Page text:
Greg Boswell makes first winter ascent of The Demon in Scotland
On 7 December Greg Boswell made the first winter ascent of The Demon (IX, 9) at Coire an Lochain in the Northern Corries, Scotland.
Despite an unusually mild December, winter climbing in Scotland has got off to an interesting start with a flurry of activity across the country. While there have been a series of first repeats and a handful of first ascents in the Ben Nevis range, according to Simon Richardson of Scottishwinter.com, the most important climb to date was carried out by Greg Boswell at Coire an Lochain in the Northern Corries where he made the first winter ascent of The Demon. In line with recent trends, this is a winter ascent of a summer climb; The Demon was established in 1983 on the No.3 Buttress and graded E2 by the first ascentionists Brian Davison and Andy Nisbet.
Boswell noticed the line a couple of years ago while climbing Happy Tyrolean’s and, after an extended period of ice climbing in Canada together with Nick Bullock, on Saturday 7 December he returned to the steep and imposing buttress with this in mind. With the rock plastered a pristine white, Boswell climbed rounded granite ledges past super technical, highly committing terrain to reach a belay, from where his partner Douglass Russell continued on up and in the dark to conclude the climb. The route has been graded IX,9 and Boswell's onsight certainly stands out as a fine testament to the skill of this young climber whose personal highlights include the first ascent of To Those Who Wait (IX, 9) and the first repeat of Don't die of Ignorance (XI,11, Dave MacLeod) both on Ben Nevis.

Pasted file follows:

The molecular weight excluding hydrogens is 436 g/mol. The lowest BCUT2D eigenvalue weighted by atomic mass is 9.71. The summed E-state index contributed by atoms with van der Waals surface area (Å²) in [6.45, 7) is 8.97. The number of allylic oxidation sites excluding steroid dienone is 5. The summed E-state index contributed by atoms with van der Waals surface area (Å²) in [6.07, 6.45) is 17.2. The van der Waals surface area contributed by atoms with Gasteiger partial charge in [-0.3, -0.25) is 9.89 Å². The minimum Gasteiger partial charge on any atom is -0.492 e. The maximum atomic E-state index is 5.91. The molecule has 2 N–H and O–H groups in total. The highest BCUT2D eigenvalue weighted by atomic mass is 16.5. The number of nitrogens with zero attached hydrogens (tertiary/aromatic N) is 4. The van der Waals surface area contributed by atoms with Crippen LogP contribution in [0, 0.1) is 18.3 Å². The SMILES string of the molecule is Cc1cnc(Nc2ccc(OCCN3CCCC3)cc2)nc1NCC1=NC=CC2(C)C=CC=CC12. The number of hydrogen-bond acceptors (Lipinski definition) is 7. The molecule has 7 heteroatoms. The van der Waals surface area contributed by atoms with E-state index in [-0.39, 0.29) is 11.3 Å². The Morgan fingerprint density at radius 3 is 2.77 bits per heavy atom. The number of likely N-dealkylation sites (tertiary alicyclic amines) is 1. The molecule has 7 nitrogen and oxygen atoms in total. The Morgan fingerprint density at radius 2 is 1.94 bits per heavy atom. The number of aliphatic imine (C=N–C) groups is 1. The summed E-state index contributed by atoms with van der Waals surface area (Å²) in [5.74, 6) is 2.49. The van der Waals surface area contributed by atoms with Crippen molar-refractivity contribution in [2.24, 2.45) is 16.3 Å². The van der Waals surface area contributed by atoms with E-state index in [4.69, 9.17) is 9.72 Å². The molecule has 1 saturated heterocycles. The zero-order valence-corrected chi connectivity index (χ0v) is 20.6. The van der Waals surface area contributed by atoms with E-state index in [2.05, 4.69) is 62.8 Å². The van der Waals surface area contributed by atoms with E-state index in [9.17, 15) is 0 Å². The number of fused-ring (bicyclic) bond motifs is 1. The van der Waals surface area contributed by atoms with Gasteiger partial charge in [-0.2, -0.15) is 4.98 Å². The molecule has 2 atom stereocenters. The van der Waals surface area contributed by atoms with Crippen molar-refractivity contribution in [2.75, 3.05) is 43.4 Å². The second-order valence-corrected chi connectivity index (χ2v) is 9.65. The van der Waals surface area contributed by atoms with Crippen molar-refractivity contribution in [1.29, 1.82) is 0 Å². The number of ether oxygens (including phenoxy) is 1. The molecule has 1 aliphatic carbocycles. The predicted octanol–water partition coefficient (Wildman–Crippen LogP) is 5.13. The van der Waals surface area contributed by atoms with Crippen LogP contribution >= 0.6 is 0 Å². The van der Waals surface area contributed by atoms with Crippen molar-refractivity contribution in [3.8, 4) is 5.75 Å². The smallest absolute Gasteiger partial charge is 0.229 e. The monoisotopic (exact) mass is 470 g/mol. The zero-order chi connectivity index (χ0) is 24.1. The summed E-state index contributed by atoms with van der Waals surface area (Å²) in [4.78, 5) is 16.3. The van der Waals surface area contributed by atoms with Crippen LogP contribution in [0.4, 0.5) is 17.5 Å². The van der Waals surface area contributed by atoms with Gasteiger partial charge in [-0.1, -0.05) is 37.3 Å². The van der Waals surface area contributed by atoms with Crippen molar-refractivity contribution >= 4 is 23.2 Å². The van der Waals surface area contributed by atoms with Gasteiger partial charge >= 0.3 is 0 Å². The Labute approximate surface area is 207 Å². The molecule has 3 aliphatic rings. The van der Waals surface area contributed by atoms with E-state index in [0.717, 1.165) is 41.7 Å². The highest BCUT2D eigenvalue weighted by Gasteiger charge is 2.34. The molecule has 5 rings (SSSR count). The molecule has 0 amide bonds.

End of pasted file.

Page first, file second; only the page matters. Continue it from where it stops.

THE NORTHERN CORRIES by Simon Richardson
Coire an Lochain and Coire an t-Sneachda are two cliffs on the north side of the Cairngorms massif known as the Northern Corries. Cairngorms climbing is known for its long walks and secluded climbing areas, but the Northern Corries are different with a relatively short approach (1 ½ hours) from the Cairngorm ski area. The Northern Corries are comprised of steep buttresses, seamed with crack and grooves, separated by gullies. Facing north-west, they are quickly transformed into a mixed playground with the first storms of winter. The rock turns white with rime, the vegetation freezes, and ice dribbles down the many drainage lines resulting in conditions that Scottish winter climbers crave. Easy access and reliable conditions have meant that the Northern Corries have been the experimental laboratory for Scottish mixed. The contain many of Scotland’s most well known winter routes such as Savage Slit, Fallout Corner and The Hurting. Successive generations of leading Scottish climbers, from Tom Patey to Andy Nisbet, and Allan Mullin to Dave MacLeod, have left their mark with cutting edge routes. And, almost unique in Scotland, overseas climbers have made an impact too with important first ascents by the likes of Heinz Zak, Ines Papert and Charlie Fritzer. Greg Boswell’s recent ascent of The Demon (IX,9), the most impressive ascent of the Scottish winter season so far, continues to emphasise the importance of the area.